# Solving PDE by variable coefficient equation method

I'm taking my first course on PDEs and the text used by the professor has next to 0 examples. I was just wondering if I am approaching this question correctly.

$$e^{x^2}u_x + xu_y = 0$$

The characteristic curve satisfies the following ODE: $$\frac{dy}{dx} = \frac{x}{e^{x^2}}$$ Solving this ODE gives: $$y= -\frac{1}{2e^{x^2}} + C$$ Then we can isolate for $$C$$ to find the general solution. $$C = y + \frac{1}{2e^{x^2}}$$ Thus the general solution is: $$u(x,y) = f( y + \frac{1}{2e^{x^2}})$$

Consider the initial value problem:

$$u_x + xu_y = 0, u(0,y) = sin(y)$$

So using the steps above I get the general solution to be:

$$u(x,y) = f(y-\frac{x^2}{2})$$

Then using the initial value: $$u(0,y) = siny = f(y)$$

I am not sure where to go from this step

Any guidance would be greatly appreciated.

• Yes, that looks good. Was there a step you are unsure about? Are there additional informations for this task, like initial values? – LutzL Jan 30 at 20:59
• @LutzL Okay awesome. Not quite. But I was unsure about an initial value problem, I'll update the main thread with the question. – Safder Jan 30 at 21:19
• So you identified $f$ as $\sin$. Now replace backwards, $u(x,y)=\sin(y-x^2/2)$. – LutzL Jan 30 at 21:23
• Oh I completely understand that now. Thank you for the clarification. – Safder Jan 30 at 21:24
• Then the Lagrange equations are $dx=\frac{dy}x=\frac{dz}{z}$ with $z=u(x,y)$. Leading to $e^{-x}z=c_2=f(c_1)=f(y-x^2/2)$. – LutzL Jan 30 at 22:33

I'm studying the same material from Partial Differential Equations: Methods and Applications by McOwen. Another way to do the second problem is shown below.

$$u_x + xu_y = 0$$ $$u(0,y) = sin(y)$$

One could first write the initial data curve as $$\Gamma: (0,s,\sin(s))$$. Then, the method of characteristics would produce the following characteristic equations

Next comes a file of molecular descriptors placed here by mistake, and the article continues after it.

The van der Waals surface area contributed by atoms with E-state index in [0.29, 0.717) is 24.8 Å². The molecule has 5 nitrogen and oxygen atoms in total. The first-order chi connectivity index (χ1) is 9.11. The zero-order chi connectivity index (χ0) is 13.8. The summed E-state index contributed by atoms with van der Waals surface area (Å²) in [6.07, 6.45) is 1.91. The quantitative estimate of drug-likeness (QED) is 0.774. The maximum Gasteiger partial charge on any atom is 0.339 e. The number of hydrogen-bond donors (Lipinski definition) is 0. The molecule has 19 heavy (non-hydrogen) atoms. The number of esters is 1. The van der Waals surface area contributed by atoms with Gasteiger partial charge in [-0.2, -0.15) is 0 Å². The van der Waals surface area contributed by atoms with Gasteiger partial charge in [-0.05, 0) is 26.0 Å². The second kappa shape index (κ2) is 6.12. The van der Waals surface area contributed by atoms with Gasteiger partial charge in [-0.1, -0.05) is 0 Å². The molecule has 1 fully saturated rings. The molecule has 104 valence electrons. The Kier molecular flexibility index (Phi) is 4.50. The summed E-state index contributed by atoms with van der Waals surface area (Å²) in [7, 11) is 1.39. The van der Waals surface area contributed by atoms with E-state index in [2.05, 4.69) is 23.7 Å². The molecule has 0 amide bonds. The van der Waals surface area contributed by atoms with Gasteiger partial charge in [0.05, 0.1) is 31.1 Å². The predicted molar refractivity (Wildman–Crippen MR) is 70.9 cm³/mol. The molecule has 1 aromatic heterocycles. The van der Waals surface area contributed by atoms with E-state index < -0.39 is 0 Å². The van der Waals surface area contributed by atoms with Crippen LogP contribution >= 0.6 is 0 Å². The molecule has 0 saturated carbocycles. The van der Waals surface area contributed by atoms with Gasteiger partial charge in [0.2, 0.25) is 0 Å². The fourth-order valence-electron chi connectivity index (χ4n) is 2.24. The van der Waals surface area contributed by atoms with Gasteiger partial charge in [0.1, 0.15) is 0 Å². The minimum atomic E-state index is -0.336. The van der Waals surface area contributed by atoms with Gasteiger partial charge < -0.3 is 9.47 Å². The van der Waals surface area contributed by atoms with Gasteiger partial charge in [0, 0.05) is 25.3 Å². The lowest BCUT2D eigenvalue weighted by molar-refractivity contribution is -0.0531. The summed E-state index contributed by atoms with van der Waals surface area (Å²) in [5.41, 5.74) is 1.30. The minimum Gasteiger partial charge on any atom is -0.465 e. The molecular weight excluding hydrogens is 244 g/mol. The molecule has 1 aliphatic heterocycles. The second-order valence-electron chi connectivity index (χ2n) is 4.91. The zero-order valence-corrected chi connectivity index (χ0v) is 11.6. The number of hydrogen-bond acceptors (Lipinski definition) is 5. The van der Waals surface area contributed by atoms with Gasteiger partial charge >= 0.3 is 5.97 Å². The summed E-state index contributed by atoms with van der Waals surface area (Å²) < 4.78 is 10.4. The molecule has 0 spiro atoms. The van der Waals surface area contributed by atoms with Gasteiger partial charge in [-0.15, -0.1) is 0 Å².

$$\frac{dx}{dt}=1, ~\frac{dy}{dt}=x, ~\frac{dz}{dt}=0$$

with the initial data

$$x(s,0)=0, ~y(s,0)=s, ~z(s,0)=\sin(s)$$

For the first equation,

$$\frac{dx}{dt}=1 ~\Rightarrow dx = dt ~\Rightarrow x = t + C$$

Then, the initial data of $$x(s,0)=0$$ forms $$x = 0 + C = 0$$. Therefore,

$$x=t$$

For the third equation,

$$\frac{dz}{dt}=0 ~\Rightarrow dz = 0 ~\Rightarrow z = C$$

Then, the initial data of $$z(s,0)=\sin(s)$$ forms $$z = C = \sin(s)$$. Therefore,

$$z=\sin(s)$$

For the last equation,

$$\frac{dy}{dt}=x ~\Rightarrow dy = {t}dt ~\Rightarrow y = \frac{t^2}{2} + C$$

Then, the initial data of $$y(s,0)=s$$ forms $$y = 0 + C = s$$. Therefore,

$$y=\frac{t^2}{2} + s$$

Putting all of our equations together,

$$x=t$$ $$y=\frac{t^2}{2} + s ~\Rightarrow s = y - \frac{t^2}{2} = y - \frac{x^2}{2}$$ $$z=\sin(s) = \sin(y - \frac{x^2}{2})$$

Hence,

$$z=u(x,y)=\sin(y - \frac{x^2}{2})$$

It might be easier to find a constant function $$\phi(x,y,z)$$ first. Once you find that $$\phi(x,y,z)=c=constant$$, you could then find a different function $$\psi(x,y,z)$$ that is constant and is independent of $$\phi$$. Letting $$\phi=f(\psi)$$ for an arbitrary $$f\in{C^1}$$ would produce a solution.

• I'll give this method a try as well. Thank you – Safder Jan 31 at 19:41